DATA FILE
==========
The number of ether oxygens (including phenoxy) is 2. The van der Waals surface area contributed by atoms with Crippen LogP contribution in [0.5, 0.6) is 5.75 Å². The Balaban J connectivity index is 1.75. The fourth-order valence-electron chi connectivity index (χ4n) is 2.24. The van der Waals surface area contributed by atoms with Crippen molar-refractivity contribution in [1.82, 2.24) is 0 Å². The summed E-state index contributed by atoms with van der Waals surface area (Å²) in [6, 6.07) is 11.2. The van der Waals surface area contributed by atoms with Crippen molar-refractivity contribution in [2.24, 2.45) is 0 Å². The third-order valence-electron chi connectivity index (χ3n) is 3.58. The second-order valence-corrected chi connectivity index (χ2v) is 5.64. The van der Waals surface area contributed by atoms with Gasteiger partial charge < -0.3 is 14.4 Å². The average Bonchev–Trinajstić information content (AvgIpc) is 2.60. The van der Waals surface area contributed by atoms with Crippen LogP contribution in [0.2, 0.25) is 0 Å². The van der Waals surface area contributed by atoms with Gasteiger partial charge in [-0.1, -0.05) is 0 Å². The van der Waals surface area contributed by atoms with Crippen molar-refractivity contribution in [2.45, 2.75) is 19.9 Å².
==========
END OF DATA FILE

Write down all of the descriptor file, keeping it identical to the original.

The number of ether oxygens (including phenoxy) is 2. The van der Waals surface area contributed by atoms with Crippen LogP contribution in [0.5, 0.6) is 5.75 Å². The Balaban J connectivity index is 1.75. The fourth-order valence-electron chi connectivity index (χ4n) is 2.24. The van der Waals surface area contributed by atoms with Crippen molar-refractivity contribution in [1.82, 2.24) is 0 Å². The summed E-state index contributed by atoms with van der Waals surface area (Å²) in [6, 6.07) is 11.2. The van der Waals surface area contributed by atoms with Crippen molar-refractivity contribution in [2.24, 2.45) is 0 Å². The third-order valence-electron chi connectivity index (χ3n) is 3.58. The second-order valence-corrected chi connectivity index (χ2v) is 5.64. The van der Waals surface area contributed by atoms with Gasteiger partial charge < -0.3 is 14.4 Å². The average Bonchev–Trinajstić information content (AvgIpc) is 2.60. The van der Waals surface area contributed by atoms with Crippen LogP contribution in [0.2, 0.25) is 0 Å². The van der Waals surface area contributed by atoms with Gasteiger partial charge in [-0.1, -0.05) is 0 Å². The van der Waals surface area contributed by atoms with Crippen molar-refractivity contribution in [2.45, 2.75) is 19.9 Å².